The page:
Particle Shape Factors

The most common approach to describe and differentiate particle shapes has been the use of qualitative concepts. Two fundamental concepts have been used: (a) the dimensionality of the particle and (b) the surface contour of the particle. By the use of these concepts, a model system of shape characterization is presented in Fig. 21. Photomicrographs of several types of loose powders described in the International Standards Organization standard ISO 3252 are shown in Fig. 22. Basic shapes are:

• One-dimensional particles (Fig. 22a and 22d). Two different types of one-dimensional particles can be considered on the basis of their surface contour. One particle is smooth and the other particle is roughened with an irregular type of surface.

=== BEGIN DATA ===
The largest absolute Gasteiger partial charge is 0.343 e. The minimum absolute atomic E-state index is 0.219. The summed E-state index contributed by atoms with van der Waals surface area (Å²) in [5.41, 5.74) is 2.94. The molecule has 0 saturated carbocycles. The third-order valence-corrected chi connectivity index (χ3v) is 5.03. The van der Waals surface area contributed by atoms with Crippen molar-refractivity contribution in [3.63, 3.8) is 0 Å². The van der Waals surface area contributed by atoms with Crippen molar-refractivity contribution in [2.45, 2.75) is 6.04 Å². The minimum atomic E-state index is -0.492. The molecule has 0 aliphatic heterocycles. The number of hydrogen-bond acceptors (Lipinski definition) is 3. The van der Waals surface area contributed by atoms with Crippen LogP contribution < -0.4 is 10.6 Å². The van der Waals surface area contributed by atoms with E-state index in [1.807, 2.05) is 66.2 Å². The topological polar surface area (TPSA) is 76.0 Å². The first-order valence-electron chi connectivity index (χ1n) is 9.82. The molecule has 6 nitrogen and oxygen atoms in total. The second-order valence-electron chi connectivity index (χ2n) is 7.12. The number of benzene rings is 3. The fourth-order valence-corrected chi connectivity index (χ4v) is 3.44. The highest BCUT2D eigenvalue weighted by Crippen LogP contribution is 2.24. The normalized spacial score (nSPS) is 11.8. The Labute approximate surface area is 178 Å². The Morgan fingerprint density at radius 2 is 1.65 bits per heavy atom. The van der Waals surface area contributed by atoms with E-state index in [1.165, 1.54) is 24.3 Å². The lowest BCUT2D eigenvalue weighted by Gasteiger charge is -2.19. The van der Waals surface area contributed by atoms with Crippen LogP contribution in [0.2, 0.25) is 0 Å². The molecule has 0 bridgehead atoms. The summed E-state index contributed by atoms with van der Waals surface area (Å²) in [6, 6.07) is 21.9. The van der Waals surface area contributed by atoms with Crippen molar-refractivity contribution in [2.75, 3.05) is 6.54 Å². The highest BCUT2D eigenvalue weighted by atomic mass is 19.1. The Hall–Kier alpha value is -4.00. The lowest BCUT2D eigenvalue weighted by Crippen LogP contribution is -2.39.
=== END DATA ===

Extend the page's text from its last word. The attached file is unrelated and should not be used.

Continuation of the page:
• Two-dimensional particles. These are very flat in nature and the surface contour of such particles is usually irregular. The dendritic type (Fig. 22c) is characterized by a tree-like shape and is often associated with electrolytic powders. However, secondary mechanical treatments often destroy such a shape. Flake particles (Fig. 22e) are also considered two-dimensional particles.

• Three-dimensional particles. Most powders are three dimensional in nature. These powders can be equiaxed and nodular. The simplest type of particle in this category is the spherical type (Fig. 22i). By departing from this perfect shape and contour, irregular particles (Fig. 22g) and nodular types (Fig. 22h) are obtained.

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